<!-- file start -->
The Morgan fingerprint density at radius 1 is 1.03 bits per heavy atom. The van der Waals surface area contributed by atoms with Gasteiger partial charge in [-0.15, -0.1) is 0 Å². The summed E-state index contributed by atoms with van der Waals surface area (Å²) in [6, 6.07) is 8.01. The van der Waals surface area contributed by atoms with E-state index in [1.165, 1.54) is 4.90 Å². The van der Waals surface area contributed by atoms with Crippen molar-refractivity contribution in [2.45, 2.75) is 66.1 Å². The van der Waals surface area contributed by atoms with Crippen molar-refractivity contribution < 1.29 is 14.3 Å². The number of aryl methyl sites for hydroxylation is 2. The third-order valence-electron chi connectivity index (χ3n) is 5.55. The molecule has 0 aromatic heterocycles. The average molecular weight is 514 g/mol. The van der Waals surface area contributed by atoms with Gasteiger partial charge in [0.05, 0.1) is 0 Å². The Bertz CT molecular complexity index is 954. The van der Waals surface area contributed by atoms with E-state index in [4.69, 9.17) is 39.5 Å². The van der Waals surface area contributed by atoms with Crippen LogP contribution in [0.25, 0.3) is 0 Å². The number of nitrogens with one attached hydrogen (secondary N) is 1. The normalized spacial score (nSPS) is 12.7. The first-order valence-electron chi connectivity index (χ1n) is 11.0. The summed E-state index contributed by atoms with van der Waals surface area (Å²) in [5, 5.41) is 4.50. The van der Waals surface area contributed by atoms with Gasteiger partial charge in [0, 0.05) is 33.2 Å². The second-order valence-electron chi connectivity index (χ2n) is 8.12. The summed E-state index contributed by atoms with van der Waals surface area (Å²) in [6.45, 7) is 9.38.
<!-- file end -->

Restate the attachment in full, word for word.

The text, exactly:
The Morgan fingerprint density at radius 1 is 1.03 bits per heavy atom. The van der Waals surface area contributed by atoms with Gasteiger partial charge in [-0.15, -0.1) is 0 Å². The summed E-state index contributed by atoms with van der Waals surface area (Å²) in [6, 6.07) is 8.01. The van der Waals surface area contributed by atoms with E-state index in [1.165, 1.54) is 4.90 Å². The van der Waals surface area contributed by atoms with Crippen molar-refractivity contribution in [2.45, 2.75) is 66.1 Å². The van der Waals surface area contributed by atoms with Crippen molar-refractivity contribution < 1.29 is 14.3 Å². The number of aryl methyl sites for hydroxylation is 2. The third-order valence-electron chi connectivity index (χ3n) is 5.55. The molecule has 0 aromatic heterocycles. The average molecular weight is 514 g/mol. The van der Waals surface area contributed by atoms with Gasteiger partial charge in [0.05, 0.1) is 0 Å². The Bertz CT molecular complexity index is 954. The van der Waals surface area contributed by atoms with E-state index in [4.69, 9.17) is 39.5 Å². The van der Waals surface area contributed by atoms with Crippen LogP contribution in [0.25, 0.3) is 0 Å². The number of nitrogens with one attached hydrogen (secondary N) is 1. The normalized spacial score (nSPS) is 12.7. The first-order valence-electron chi connectivity index (χ1n) is 11.0. The summed E-state index contributed by atoms with van der Waals surface area (Å²) in [5, 5.41) is 4.50. The van der Waals surface area contributed by atoms with Gasteiger partial charge in [0, 0.05) is 33.2 Å². The second-order valence-electron chi connectivity index (χ2n) is 8.12. The summed E-state index contributed by atoms with van der Waals surface area (Å²) in [6.45, 7) is 9.38.